“By falsifying vaccine cards, providers not only undermine important measures to address the ongoing public health emergency; they can also endanger the health of their patients and the public,” said Special Agent in Charge Steven Ryan of HHS-OIG. “HHS-OIG is proud to work with our law enforcement partners to ensure that all health care providers who misuse their medical professional status for financial gain are held accountable.”

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Mazi pleaded guilty to one count of wire fraud and one count of making false statements related to health care matters. She is scheduled to be sentenced on July 29. A federal district court judge will determine any sentence after considering the U.S. Sentencing Guidelines and other statutory factors.

HHS-OIG’s San Francisco Regional Office and the FBI’s San Francisco Field Office are investigating the case.

Trial Attorney Sridhar Babu Kaza of the Criminal Division’s Fraud Section’s National Rapid Response Strike Force and Assistant U.S. Attorney Katherine Lloyd-Lovett for the Northern District of California are prosecuting the case.

The case was brought in coordination with the Health Care Fraud Unit’s COVID-19 Interagency Working Group, which is chaired by the National Rapid Response Strike Force and organizes efforts to address illegal activity involving health care programs during the pandemic.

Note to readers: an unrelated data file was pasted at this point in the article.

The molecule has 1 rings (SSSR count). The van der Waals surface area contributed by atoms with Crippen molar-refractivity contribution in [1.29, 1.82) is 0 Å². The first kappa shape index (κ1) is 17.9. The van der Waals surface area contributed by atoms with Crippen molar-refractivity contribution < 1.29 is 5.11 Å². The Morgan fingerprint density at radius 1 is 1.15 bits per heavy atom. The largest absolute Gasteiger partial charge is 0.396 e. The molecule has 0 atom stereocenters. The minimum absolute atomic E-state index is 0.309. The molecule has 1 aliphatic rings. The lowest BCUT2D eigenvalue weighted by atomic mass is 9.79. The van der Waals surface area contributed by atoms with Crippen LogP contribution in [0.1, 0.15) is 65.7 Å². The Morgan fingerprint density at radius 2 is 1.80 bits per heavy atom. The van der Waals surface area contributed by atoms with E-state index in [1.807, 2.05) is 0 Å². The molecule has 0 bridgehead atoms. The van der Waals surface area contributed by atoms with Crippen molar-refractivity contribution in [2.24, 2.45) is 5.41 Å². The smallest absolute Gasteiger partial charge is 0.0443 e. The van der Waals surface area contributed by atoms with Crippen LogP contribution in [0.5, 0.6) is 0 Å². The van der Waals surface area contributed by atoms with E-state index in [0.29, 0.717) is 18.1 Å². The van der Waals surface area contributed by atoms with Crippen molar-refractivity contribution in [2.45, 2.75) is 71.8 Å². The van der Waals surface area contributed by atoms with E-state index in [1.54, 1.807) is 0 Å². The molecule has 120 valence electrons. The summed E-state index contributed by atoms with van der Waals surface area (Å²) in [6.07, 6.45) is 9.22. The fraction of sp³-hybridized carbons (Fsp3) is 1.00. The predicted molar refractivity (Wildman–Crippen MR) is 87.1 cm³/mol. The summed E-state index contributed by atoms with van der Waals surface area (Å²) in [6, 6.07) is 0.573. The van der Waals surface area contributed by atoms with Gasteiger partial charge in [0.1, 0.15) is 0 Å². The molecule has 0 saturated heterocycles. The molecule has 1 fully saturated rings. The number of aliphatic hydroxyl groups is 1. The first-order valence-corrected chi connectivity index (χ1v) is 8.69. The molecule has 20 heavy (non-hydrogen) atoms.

The Fraud Section leads the Criminal Division’s efforts to combat health care fraud through the Health Care Fraud Strike Force Program. Since March 2007, this program, comprised of 15 strike forces operating in 24 federal districts, has charged more than 4,200 defendants who collectively have billed the Medicare program for more than $19 billion. In addition, the Centers for Medicare & Medicaid Services, working in conjunction with the Office of the Inspector General for the Department of Health and Human Services, are taking steps to hold providers accountable for their involvement in health care fraud schemes. More information can be found at https://www.justice.gov/criminal-fraud/health-care-fraud-unit.

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On May 17, 2021, the Attorney General established the COVID-19 Fraud Enforcement Task Force to marshal the resources of the Department of Justice in partnership with agencies across government to enhance efforts to combat and prevent pandemic-related fraud. The Task Force bolsters efforts to investigate and prosecute the most culpable domestic and international criminal actors and assists agencies tasked with administering relief programs to prevent fraud by augmenting and incorporating existing coordination mechanisms, identifying resources and techniques to uncover fraudulent actors and their schemes, and sharing and harnessing information and insights gained from prior enforcement efforts. For more information on the department’s response to the pandemic, please visit https://www.justice.gov/coronavirus.

Anyone with information about allegations of attempted fraud involving COVID-19 can report it by calling the Department of Justice’s National Center for Disaster Fraud (NCDF) Hotline via the NCDF Web Complaint Form at https://www.justice.gov/disaster-fraud/ncdf-disaster-complaint-form.